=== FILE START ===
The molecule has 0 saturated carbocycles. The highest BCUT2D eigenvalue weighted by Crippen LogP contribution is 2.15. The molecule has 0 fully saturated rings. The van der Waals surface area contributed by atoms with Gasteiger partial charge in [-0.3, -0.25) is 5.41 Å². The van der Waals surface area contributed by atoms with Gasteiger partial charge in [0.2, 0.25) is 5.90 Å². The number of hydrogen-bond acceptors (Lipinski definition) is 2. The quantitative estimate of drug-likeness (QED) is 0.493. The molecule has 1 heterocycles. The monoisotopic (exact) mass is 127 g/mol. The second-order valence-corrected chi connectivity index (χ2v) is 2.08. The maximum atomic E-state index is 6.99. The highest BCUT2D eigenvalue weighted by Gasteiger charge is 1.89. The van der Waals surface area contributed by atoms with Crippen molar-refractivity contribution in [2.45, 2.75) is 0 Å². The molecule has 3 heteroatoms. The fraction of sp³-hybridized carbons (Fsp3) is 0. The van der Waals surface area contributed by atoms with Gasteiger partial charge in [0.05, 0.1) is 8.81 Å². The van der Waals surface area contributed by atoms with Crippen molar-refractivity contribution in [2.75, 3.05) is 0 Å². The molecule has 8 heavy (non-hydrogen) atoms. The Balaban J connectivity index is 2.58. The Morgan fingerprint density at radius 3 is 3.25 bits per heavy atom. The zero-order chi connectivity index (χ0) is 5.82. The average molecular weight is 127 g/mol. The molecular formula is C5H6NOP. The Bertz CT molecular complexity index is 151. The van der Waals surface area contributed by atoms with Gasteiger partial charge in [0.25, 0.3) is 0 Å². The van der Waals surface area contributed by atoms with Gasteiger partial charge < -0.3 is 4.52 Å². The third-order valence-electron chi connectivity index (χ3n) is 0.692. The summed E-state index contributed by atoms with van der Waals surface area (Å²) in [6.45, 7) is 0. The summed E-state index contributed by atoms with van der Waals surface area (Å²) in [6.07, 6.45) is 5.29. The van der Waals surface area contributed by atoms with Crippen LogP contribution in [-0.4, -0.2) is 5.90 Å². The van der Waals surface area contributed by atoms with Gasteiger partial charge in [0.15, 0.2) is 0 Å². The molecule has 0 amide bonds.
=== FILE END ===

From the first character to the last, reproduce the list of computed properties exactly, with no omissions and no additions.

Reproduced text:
The molecule has 0 saturated carbocycles. The highest BCUT2D eigenvalue weighted by Crippen LogP contribution is 2.15. The molecule has 0 fully saturated rings. The van der Waals surface area contributed by atoms with Gasteiger partial charge in [-0.3, -0.25) is 5.41 Å². The van der Waals surface area contributed by atoms with Gasteiger partial charge in [0.2, 0.25) is 5.90 Å². The number of hydrogen-bond acceptors (Lipinski definition) is 2. The quantitative estimate of drug-likeness (QED) is 0.493. The molecule has 1 heterocycles. The monoisotopic (exact) mass is 127 g/mol. The second-order valence-corrected chi connectivity index (χ2v) is 2.08. The maximum atomic E-state index is 6.99. The highest BCUT2D eigenvalue weighted by Gasteiger charge is 1.89. The van der Waals surface area contributed by atoms with Crippen molar-refractivity contribution in [2.45, 2.75) is 0 Å². The molecule has 3 heteroatoms. The fraction of sp³-hybridized carbons (Fsp3) is 0. The van der Waals surface area contributed by atoms with Gasteiger partial charge in [0.05, 0.1) is 8.81 Å². The van der Waals surface area contributed by atoms with Crippen molar-refractivity contribution in [2.75, 3.05) is 0 Å². The molecule has 8 heavy (non-hydrogen) atoms. The Balaban J connectivity index is 2.58. The Morgan fingerprint density at radius 3 is 3.25 bits per heavy atom. The zero-order chi connectivity index (χ0) is 5.82. The average molecular weight is 127 g/mol. The molecular formula is C5H6NOP. The Bertz CT molecular complexity index is 151. The van der Waals surface area contributed by atoms with Gasteiger partial charge in [0.25, 0.3) is 0 Å². The van der Waals surface area contributed by atoms with Gasteiger partial charge < -0.3 is 4.52 Å². The third-order valence-electron chi connectivity index (χ3n) is 0.692. The summed E-state index contributed by atoms with van der Waals surface area (Å²) in [6.45, 7) is 0. The summed E-state index contributed by atoms with van der Waals surface area (Å²) in [6.07, 6.45) is 5.29. The van der Waals surface area contributed by atoms with Crippen LogP contribution in [-0.4, -0.2) is 5.90 Å². The van der Waals surface area contributed by atoms with Gasteiger partial charge in [0.15, 0.2) is 0 Å². The molecule has 0 amide bonds.